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Fergus County farmer sues Monsanto, claiming Roundup herbicide caused cancer

Fergus County farmer sues Monsanto, claiming Roundup herbicide caused cancer


A Denton farmer is suing Monsanto, claiming his cancer came from decades of using the herbicide Roundup.

Terry Knox, and his wife, Carolyn, filed their lawsuit in Cascade County District Court in April.

It’s not the first time a Montanan has sued the agribusiness, but it comes on the heels of major damages awarded to plaintiffs in similar lawsuits in California.

Terry Knox was diagnosed with Non-Hodgkin's Lymphoma in 2018. He’d been using Roundup on his crops since 1982, according to the complaint.

Since Monsanto put Roundup on the market in 1974, the company has maintained the herbicide is safe for human health, even describing it in marketing materials as “safer than table salt,” the lawsuit notes.

But in 2015, the World Health Organization’s cancer agency concluded glyphosate — the active ingredient in Roundup — was a “probable carcinogen to humans.” The group found an increased risk between exposure to glyphosate and Non-Hodgkin's Lymphoma.

The Knoxes are seeking damages for pain and suffering, disability, economic losses, punitive damages, and court costs.

Bayer, which bought Monsanto in 2018, has maintained Roundup is safe for humans.

The Knoxes name Monsanto and its Great Falls sales representative who has never met the Knoxes, according to Monsanto.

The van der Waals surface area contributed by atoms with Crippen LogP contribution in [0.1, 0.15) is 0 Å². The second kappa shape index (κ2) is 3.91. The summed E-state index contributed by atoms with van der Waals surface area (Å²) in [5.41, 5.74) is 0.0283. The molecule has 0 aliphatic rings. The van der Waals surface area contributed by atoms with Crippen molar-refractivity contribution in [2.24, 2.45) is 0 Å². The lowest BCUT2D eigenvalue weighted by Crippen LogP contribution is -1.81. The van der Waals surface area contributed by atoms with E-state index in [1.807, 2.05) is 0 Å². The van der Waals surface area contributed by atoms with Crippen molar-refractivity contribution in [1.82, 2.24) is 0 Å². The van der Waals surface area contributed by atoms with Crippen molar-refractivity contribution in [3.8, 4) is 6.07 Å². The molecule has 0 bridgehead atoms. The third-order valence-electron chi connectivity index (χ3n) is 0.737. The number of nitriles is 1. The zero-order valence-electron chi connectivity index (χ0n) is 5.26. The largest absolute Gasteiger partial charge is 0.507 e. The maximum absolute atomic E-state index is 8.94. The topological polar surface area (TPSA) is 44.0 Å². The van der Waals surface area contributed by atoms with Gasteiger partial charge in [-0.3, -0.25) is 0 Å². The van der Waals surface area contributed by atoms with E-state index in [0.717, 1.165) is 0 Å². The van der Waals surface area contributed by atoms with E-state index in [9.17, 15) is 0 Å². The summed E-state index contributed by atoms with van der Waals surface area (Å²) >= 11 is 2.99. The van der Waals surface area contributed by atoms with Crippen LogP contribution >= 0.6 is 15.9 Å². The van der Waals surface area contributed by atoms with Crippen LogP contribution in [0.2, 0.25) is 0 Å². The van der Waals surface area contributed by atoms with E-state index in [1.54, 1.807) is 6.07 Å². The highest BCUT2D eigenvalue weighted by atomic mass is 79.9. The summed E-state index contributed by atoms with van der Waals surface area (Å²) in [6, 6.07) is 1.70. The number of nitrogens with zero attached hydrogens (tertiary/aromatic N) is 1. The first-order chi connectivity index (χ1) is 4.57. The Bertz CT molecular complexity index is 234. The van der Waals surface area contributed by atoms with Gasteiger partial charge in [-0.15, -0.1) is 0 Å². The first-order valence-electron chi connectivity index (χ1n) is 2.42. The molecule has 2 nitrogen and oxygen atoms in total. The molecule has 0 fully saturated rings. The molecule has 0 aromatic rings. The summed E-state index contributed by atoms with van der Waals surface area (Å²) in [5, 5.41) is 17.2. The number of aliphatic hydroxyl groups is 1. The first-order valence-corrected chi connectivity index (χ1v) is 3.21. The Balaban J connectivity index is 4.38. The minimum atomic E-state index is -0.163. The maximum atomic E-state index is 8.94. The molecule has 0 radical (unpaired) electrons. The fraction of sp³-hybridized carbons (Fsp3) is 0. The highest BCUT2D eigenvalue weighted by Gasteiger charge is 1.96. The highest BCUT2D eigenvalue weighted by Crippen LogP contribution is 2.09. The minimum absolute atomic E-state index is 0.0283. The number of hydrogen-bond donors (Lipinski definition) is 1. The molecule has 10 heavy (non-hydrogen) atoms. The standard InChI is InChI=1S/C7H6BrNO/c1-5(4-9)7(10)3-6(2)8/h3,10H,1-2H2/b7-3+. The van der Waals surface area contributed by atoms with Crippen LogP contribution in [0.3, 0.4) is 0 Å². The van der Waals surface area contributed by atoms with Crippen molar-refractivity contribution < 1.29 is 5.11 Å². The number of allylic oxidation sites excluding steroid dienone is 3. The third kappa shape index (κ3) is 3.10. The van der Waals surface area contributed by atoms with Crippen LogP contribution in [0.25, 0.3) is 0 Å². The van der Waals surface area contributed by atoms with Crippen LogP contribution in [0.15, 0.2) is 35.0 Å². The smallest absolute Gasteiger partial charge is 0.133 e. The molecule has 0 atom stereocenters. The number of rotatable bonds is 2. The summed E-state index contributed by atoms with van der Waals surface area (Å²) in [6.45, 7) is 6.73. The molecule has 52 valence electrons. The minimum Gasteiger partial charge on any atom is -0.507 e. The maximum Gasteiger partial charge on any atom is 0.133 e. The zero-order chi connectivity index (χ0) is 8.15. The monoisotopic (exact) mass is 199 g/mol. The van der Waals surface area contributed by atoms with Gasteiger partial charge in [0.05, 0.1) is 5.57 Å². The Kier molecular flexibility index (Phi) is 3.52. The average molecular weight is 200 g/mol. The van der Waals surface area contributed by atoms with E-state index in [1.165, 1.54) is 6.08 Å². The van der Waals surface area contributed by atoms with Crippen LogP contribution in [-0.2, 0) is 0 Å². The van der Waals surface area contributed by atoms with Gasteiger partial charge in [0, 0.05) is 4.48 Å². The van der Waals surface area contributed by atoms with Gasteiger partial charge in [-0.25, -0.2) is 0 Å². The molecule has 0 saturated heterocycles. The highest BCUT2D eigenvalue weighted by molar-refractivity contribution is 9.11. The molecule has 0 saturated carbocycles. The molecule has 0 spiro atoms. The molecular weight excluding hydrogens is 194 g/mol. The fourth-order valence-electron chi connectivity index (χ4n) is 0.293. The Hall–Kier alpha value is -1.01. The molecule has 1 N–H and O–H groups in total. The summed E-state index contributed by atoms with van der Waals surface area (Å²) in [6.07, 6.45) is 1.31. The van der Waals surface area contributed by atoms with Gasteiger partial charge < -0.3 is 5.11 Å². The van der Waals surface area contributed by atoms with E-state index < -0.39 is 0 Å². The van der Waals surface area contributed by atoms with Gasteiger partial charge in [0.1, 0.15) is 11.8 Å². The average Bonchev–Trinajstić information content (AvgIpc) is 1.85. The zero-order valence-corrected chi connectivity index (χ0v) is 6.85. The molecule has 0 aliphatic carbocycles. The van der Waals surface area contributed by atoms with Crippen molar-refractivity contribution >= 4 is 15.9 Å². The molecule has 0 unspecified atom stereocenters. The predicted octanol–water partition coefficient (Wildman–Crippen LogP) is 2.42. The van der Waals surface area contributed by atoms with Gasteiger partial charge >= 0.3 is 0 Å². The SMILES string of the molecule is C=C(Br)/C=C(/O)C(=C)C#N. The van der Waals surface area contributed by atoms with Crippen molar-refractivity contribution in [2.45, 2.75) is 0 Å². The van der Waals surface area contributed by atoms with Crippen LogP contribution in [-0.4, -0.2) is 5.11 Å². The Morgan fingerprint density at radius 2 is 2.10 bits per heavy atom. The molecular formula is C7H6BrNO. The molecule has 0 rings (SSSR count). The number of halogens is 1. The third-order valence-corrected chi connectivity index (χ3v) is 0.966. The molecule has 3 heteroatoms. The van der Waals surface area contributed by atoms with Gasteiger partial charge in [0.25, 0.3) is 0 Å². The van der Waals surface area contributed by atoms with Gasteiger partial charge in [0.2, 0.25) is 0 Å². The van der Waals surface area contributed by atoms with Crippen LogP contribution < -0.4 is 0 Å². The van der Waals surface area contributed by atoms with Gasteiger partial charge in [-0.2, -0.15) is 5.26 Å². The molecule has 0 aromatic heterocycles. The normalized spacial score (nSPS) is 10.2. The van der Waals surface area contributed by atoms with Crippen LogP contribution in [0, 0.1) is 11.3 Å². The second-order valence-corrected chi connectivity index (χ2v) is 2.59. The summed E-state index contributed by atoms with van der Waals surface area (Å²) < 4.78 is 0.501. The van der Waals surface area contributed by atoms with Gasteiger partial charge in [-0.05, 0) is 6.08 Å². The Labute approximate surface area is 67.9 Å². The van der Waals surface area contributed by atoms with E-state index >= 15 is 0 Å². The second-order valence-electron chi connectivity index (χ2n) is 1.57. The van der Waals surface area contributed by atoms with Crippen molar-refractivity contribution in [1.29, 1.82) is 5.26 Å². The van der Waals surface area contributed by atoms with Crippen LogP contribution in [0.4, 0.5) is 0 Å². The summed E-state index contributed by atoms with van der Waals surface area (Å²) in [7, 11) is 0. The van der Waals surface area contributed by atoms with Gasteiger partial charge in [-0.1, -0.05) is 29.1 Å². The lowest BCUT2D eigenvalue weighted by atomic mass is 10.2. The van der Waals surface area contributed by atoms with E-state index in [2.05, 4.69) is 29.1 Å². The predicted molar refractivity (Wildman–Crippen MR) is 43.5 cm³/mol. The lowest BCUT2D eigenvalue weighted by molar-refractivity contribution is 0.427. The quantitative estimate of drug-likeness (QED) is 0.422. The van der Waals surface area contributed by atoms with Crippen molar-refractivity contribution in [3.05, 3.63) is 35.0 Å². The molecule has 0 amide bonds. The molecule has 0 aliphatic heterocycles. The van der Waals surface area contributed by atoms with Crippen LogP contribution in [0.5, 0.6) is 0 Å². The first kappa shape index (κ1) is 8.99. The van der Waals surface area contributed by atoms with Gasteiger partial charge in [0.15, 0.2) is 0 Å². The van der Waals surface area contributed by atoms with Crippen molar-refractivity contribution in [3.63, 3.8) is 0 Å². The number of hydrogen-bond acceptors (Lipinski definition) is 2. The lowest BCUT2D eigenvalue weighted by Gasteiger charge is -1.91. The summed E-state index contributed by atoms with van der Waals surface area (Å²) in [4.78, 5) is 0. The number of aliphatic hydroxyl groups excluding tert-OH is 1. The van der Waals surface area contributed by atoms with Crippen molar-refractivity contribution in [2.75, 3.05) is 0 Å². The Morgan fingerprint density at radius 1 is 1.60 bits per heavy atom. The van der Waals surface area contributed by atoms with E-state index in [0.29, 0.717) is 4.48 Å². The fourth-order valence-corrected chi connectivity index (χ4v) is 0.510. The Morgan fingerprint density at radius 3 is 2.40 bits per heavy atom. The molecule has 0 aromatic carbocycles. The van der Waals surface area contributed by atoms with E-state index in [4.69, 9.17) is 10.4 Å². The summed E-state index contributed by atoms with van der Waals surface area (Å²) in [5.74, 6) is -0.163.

Attorneys for Monsanto argue that suing the sales rep is merely a tactic to try the case in state court, often seen as a more favorable arena to plaintiffs.

Monsanto has removed the case to federal court, but Knox is seeking to bump it back to state court in Cascade County. 

The Knoxes are among thousands of plaintiffs across the country suing Monsanto.

To date, the company has seen three jury verdicts against it on lawsuits claiming Roundup caused cancer. Each was in California.

In August, a state jury awarded a groundskeeper $289 million, which a judge later reduced to $78 million.

Then in March, a federal jury awarded a property owner who had used the weed killer $80 million, which was later reduced to $25 million.

In May, another state jury leveled a $2 billion verdict against Monsanto in the case of a married couple who had used the herbicide on their property for decades. The company has said it will appeal.


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